I’m far more mindful of my own failings, knowing exactly what
Lincoln meant when he said, ”I have been driven to my knees many
times by the overwhelming conviction that I had no place else to
But as I stand here tonight, I have never been more
hopeful about America.
Not because I think I have all the answers. Not because
naive about the magnitude of our challenges.
I’m hopeful because of you.
The young woman I met at a science fair who won national
recognition for her biology research while living with her
family at a
homeless shelter, she gives me hope.
The auto worker who won the lottery after his plant almost
closed, but kept coming to work every day, and bought flags for
whole town and one of the cars that he built to surprise his
wife, he
gives me hope.
The family business in Warroad,
Minnesota that didn’t lay off a single one of their 4,000
employees during this recession, even when their competitors
shut down dozens of plants, even when it meant the owners gave
up some perks and some pay, because they understood their
biggest asset was the community and the workers who helped build
that business, they give me hope.
I think about the young sailor I met at Walter Reed
hospital, still recovering from a grenade attack that would
cause him to have his leg amputated above the knee. Six months
ago, We would watch him walk into a White House dinner honoring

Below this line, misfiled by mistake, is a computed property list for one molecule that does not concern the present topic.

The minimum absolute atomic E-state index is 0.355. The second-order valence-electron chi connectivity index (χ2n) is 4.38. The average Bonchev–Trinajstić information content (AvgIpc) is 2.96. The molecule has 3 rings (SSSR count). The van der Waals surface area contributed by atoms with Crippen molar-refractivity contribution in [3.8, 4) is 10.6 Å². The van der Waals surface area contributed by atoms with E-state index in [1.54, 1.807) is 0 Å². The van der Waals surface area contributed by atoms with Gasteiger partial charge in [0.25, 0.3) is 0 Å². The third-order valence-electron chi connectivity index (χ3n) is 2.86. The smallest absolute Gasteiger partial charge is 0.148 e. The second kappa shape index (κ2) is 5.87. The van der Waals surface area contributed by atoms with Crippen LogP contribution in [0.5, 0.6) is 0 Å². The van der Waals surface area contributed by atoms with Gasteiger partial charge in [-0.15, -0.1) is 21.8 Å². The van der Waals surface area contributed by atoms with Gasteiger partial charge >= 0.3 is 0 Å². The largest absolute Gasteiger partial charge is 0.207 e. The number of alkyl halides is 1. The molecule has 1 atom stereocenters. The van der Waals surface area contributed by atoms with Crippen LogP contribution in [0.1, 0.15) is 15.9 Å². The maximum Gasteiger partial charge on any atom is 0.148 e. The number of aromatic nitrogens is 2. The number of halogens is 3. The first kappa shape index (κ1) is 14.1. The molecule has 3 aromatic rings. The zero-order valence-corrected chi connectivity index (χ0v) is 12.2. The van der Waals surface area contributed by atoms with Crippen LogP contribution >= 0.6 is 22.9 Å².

those who served in Iraq, tall and 20 pounds heavier, dashing in
his uniform, with a big grin on his face; sturdy on his new leg.
And I remember how a few months after that I would watch
him on a bicycle, racing with his fellow wounded warriors on a
sparkling spring day, inspiring other heroes who had just begun
the hard path he had traveled.
He gives me hope.
I don’t know what party these men and women belong to. I
don’t know if they’ll vote for me. But I know that their spirit
defines us. They remind me, in the words of Scripture, that ours
is a ”future filled with hope.“
And if you share that faith with me, if you share that hope
with me, I ask you tonight for your vote.
If you reject the notion that this nation’s promise is
reserved for the few, your voice must be heard in this election.
If you reject the notion that our government is forever
beholden to the highest bidder, you need to stand up in this
If you believe that new plants and factories can dot our
landscape; that new energy can power our future; that new
schools can provide ladders of opportunity to this nation of
dreamers; if you believe in a country where everyone gets a fair
shot, and everyone does their fair share, and everyone plays by
the same rules, then I need you to vote this November.
America, I never said this journey would be easy, and I
won’t promise that now. Yes, our path is harder, but it leads
to a better place. Yes our road is longer, but we travel it
together. We don’t turn back. We leave no one behind. We pull
each other up. We draw strength from our victories, and we
learn from our mistakes, but we keep our eyes fixed on that
distant horizon, knowing that Providence is with us, and that we
are surely blessed to be citizens of the greatest nation on
Thank you, God bless you, and may God bless these United